“A purely peer-to-peer version of electronic cash would allow online payments to be sent directly from one party to another without going through a financial institution.”
The Central Bank of Nigeria has since backtracked from its remarks slightly, maintaining that it has not placed a blanket ban on cryptocurrency trading. It is a tangled web, however. The central bank instead said that it is doubling down on a 2017 law that bans institutions supporting cryptocurrency transactions.
Even though institutions might be banned from supporting cryptocurrency trading, individuals are still free to trade them. The central bank is sending mixed signals, to say the least, as local banks were instructed by the central bank to refrain from doing business with customers who transact in cryptocurrencies.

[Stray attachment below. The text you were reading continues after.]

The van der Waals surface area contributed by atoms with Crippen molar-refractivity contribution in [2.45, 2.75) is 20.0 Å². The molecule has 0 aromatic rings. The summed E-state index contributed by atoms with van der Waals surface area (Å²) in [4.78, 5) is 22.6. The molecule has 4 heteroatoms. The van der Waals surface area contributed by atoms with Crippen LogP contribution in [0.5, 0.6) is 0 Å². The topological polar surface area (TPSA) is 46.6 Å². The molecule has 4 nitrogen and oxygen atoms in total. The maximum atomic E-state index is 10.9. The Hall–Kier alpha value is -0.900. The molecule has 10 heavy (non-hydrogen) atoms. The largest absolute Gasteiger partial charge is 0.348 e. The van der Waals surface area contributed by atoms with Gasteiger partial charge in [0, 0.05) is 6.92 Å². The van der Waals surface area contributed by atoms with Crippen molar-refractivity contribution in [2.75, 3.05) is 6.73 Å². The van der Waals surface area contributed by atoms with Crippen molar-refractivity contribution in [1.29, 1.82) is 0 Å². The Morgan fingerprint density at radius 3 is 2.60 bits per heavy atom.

“The CBN did not place restrictions from use of…cryptocurrencies and we are not discouraging people from trading in it. What we have just done was to prohibit transactions on cryptocurrencies in the banking sector,” stated Adamu Lamtek, according to Decrypt, citing Today NG.
Since the restrictions were imposed on Nigeria’s crypto trading industry, rather than disappearing, the industry has flexed its muscle for its nimble nature. In a few short months, they have been quick to build P2P exchanges that circumvent the crypto ban on financial institutions. The restrictions have funneled more activity to over-the-counter (OTC) venues while a makeshift P2P market is similarly expanding. Danny Oyekan, founder of global social payments application Coins App, is cited by Decrypt as saying,
“So basically, the ban only forced the fiat channels underground.”
In Nigeria, cryptocurrencies are regulated by the country’s own Securities and Exchange Commission, which last year stated that it would classify cryptocurrencies as securities unless they are proven otherwise by the asset’s issuer or sponsor. In February, Nigeria’s SEC said that crypto regulation was going to be placed on the back-burner amid the central bank’s crypto crackdown.
Despite the uncertainty, Nigerians are showing no signs of relenting in their pursuit to own bitcoin and are increasingly relying on P2P trading platforms to do just that.